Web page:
China’s sweeping measures to prop up the property sector will need time to show results

Real Estate

A real estate construction site in Wanxiang City, Huai ‘an City, East China’s Jiangsu province, May 17, 2024. 
Future Publishing | Future Publishing | Getty Images

BEIJING — China’s sweeping moves on Friday to increase support for real estate will take time to show results, analysts said.

Despite the news, S&P is still sticking to its base case from earlier in the month that China’s property market is likely still “searching for a bottom,” Edward Chan, director, corporate ratings, said during the firm’s webinar on Monday.

“The significance of the policy rollout last Friday was that the government is rolling out all these policies at one go, at the same day, at one time,” he said. “This shows the government is serious, as well as dedicated, in stabilizing the property sector.”

But he pointed out that for real estate to see significant stabilization, homebuyers’ demand and confidence will need to improve after a market downturn of nearly three years.

Hong Kong-listed property stocks surged late last week, but were barely changed on Monday, according to an industry index from financial database Wind Information.

Chinese authorities on Friday lowered down payment minimums to as low as 15%, versus 20% previously, in addition to cancelling the floor on mortgage rates nationwide.

Policymakers also sought to boost developers’ liquidity by releasing 300 billion yuan ($42.25 billion) in financing for local state-owned enterprises to buy unsold, completed apartments in order to turn them into affordable housing.

We believe Beijing is headed in the right direction with regard to ending the epic housing crisis.
Ting Lu
Chief China economist, Nomura

“Although some of these measures are unprecedented (e.g., the minimum downpayment requirement was never below 20% previously), they are still insufficient compared to our property team’s estimates of at least RMB1tn funding needed to start digesting excess inventory and to allow new home prices to find a bottom within a year,” Goldman Sachs’ Chief China Economist Hui Shan said in a note Sunday.

“We believe Beijing is headed in the right direction with regard to ending the epic housing crisis,” Nomura’s Chief China Economist Ting Lu said in a report Monday.

“Beijing has already pivoted from building public housing to ensuring the delivery of numerous pre-sold homes to rebuild buyers’ confidence, marking a significant step towards cleaning up the big mess.”

“However, this is proving to be a daunting task, and we think markets need to exercise more patience when awaiting more draconian measures,” he said.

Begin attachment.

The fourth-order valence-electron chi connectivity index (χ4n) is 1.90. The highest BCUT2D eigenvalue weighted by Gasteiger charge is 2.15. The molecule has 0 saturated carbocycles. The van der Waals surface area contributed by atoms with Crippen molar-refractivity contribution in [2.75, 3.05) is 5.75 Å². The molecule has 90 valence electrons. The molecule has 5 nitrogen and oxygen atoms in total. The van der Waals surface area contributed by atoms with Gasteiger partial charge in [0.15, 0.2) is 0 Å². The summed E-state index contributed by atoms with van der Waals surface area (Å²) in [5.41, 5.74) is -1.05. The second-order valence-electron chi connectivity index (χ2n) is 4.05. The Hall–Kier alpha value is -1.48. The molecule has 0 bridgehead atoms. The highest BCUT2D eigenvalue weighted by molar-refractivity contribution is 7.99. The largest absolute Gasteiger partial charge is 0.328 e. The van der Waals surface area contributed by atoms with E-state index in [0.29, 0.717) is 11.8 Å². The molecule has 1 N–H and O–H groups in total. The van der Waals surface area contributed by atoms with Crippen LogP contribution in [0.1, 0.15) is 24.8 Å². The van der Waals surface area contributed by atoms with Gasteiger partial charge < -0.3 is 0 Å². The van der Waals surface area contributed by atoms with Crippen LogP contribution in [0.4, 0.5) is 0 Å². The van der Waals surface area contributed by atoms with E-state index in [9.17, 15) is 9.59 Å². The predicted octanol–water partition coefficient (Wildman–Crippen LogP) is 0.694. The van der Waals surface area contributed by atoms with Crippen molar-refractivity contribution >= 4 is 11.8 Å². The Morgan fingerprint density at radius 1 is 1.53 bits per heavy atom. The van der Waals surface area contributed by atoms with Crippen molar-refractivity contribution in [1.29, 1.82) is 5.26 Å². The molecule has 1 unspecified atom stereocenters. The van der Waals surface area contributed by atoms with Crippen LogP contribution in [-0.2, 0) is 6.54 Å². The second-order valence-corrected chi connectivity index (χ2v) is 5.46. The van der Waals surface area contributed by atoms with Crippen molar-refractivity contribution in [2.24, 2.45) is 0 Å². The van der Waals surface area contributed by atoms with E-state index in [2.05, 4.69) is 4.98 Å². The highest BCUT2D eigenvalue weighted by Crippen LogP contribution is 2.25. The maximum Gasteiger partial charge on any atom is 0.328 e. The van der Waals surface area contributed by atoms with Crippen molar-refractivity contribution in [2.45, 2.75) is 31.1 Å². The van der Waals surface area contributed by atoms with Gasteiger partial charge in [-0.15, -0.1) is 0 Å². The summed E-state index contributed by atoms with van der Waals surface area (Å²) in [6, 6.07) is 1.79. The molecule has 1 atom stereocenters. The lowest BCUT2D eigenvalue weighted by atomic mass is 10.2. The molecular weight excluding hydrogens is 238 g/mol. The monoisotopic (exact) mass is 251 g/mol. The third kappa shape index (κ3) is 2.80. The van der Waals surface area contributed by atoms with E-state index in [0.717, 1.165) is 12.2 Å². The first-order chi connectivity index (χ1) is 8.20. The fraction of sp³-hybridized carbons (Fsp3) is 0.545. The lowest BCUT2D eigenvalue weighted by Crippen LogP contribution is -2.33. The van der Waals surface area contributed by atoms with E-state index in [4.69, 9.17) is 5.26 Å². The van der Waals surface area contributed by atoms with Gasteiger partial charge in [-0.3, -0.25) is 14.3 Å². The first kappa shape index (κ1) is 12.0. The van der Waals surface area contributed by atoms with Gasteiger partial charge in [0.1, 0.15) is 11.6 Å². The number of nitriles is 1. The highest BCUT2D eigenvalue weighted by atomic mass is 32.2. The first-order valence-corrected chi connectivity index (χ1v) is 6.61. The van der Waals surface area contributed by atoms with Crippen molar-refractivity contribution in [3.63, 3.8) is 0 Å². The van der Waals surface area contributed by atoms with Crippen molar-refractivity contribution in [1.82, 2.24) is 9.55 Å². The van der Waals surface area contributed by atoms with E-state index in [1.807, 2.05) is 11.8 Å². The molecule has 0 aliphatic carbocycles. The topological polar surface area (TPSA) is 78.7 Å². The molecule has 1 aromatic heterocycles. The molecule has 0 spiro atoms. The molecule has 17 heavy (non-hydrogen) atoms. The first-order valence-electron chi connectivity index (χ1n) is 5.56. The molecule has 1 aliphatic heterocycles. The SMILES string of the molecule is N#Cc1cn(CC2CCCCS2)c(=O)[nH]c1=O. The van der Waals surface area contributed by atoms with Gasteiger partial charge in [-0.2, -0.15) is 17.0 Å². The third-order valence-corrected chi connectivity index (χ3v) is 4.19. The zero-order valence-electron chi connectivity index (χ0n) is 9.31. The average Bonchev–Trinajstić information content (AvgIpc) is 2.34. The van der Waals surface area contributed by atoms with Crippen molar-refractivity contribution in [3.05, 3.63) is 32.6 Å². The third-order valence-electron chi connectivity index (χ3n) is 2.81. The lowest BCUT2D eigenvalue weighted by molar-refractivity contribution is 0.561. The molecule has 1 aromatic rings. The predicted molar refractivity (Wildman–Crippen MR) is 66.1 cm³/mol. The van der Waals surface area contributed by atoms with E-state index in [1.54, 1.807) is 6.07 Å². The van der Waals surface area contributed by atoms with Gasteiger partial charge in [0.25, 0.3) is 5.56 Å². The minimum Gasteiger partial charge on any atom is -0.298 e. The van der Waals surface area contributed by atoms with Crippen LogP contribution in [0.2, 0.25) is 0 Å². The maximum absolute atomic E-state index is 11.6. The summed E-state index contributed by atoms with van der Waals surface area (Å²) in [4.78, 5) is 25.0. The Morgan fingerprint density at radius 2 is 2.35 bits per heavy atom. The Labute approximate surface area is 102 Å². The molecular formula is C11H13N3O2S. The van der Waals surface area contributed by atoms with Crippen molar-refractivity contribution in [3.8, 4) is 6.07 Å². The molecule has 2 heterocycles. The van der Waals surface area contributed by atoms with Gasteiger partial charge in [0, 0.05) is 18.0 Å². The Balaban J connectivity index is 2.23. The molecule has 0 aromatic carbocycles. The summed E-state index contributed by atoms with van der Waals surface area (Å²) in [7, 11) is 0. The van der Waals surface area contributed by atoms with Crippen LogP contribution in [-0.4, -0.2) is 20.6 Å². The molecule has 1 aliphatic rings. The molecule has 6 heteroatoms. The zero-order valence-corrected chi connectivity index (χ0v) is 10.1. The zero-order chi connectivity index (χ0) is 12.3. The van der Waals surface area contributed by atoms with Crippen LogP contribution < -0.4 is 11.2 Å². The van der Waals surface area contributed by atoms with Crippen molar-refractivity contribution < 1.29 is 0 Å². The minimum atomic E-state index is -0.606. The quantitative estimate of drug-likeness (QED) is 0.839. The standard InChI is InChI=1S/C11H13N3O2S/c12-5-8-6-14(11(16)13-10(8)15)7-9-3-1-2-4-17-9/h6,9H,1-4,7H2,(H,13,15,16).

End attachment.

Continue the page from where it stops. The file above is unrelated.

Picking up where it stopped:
Official data released Friday showed real estate investment declined at a steeper pace in April versus March, with new commercial floor space sold for the first four months of the year down by 20.2% from a year ago. The data also showed retail sales grew less than expected in April.

The majority of household wealth is in property, while uncertainty about future income has weighed on consumer spending.

Rebuilding homebuyer confidence

Homebuyers’ confidence depends partly on their economic outlook, and whether they can receive apartments they have paid for but have yet to receive, S&P’s Chan said.

Apartments in China are usually sold ahead of construction. But in recent years, financing troubles for property developers and other issues have prolonged delivery times — with some buyers waiting for several years.

“If there is stabilization in home price, I think there will be more homebuyers willing to enter the market,” Chan said. He noted that since buying an apartment is a major investment for most people, they “don’t want to see their capital shrinking.”

The official 70-city house price index released Friday fell more quickly in April than in March, according to Goldman Sachs analysis that looks at a seasonally adjusted, annualized weighted average.

Housing prices in China have dropped by 25% to 30% on average from their historical highs in 2020 and 2021, Nomura’s Lu estimates.

He also estimates there are still around 20 million pre-sold apartments that have yet to be completed, for a funding gap of around 3 trillion yuan ($414.58 billion).

Lu expects that in the next few months, Beijing will likely conduct a national survey of residential projects to estimate how much money is needed to finish construction and deliver homes.

“In our view, rebuilding homebuyers’ confidence in the presale system is the precondition for a true revival of China’s housing markets,” he said.

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